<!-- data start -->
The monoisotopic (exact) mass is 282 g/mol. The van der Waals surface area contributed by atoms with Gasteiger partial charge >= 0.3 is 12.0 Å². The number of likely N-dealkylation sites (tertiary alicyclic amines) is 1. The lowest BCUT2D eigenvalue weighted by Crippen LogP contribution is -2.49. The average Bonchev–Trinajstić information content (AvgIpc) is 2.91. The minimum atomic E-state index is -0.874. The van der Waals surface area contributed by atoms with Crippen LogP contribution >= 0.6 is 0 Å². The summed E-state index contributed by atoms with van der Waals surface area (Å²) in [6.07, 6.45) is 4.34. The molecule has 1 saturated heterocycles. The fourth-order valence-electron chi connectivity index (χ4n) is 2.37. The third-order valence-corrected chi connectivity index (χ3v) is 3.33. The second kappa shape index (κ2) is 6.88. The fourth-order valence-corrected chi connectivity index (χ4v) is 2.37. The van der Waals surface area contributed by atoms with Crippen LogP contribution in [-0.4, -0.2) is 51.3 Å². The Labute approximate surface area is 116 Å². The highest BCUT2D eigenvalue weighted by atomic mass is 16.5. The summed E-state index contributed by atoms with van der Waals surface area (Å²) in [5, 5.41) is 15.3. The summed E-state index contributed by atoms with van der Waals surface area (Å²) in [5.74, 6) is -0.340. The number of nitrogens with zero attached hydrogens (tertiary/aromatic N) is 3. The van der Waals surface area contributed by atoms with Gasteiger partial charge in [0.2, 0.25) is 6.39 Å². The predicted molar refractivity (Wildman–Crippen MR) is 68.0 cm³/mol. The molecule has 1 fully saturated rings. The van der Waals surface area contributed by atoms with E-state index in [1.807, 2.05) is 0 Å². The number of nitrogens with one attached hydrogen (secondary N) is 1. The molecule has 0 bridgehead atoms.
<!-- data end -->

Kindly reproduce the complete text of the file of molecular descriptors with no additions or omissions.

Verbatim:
The monoisotopic (exact) mass is 282 g/mol. The van der Waals surface area contributed by atoms with Gasteiger partial charge >= 0.3 is 12.0 Å². The number of likely N-dealkylation sites (tertiary alicyclic amines) is 1. The lowest BCUT2D eigenvalue weighted by Crippen LogP contribution is -2.49. The average Bonchev–Trinajstić information content (AvgIpc) is 2.91. The minimum atomic E-state index is -0.874. The van der Waals surface area contributed by atoms with Crippen LogP contribution >= 0.6 is 0 Å². The summed E-state index contributed by atoms with van der Waals surface area (Å²) in [6.07, 6.45) is 4.34. The molecule has 1 saturated heterocycles. The fourth-order valence-electron chi connectivity index (χ4n) is 2.37. The third-order valence-corrected chi connectivity index (χ3v) is 3.33. The second kappa shape index (κ2) is 6.88. The fourth-order valence-corrected chi connectivity index (χ4v) is 2.37. The van der Waals surface area contributed by atoms with Crippen LogP contribution in [-0.4, -0.2) is 51.3 Å². The Labute approximate surface area is 116 Å². The highest BCUT2D eigenvalue weighted by atomic mass is 16.5. The summed E-state index contributed by atoms with van der Waals surface area (Å²) in [5, 5.41) is 15.3. The summed E-state index contributed by atoms with van der Waals surface area (Å²) in [5.74, 6) is -0.340. The number of nitrogens with zero attached hydrogens (tertiary/aromatic N) is 3. The van der Waals surface area contributed by atoms with Gasteiger partial charge in [0.2, 0.25) is 6.39 Å². The predicted molar refractivity (Wildman–Crippen MR) is 68.0 cm³/mol. The molecule has 1 fully saturated rings. The van der Waals surface area contributed by atoms with E-state index in [1.807, 2.05) is 0 Å². The number of nitrogens with one attached hydrogen (secondary N) is 1. The molecule has 0 bridgehead atoms.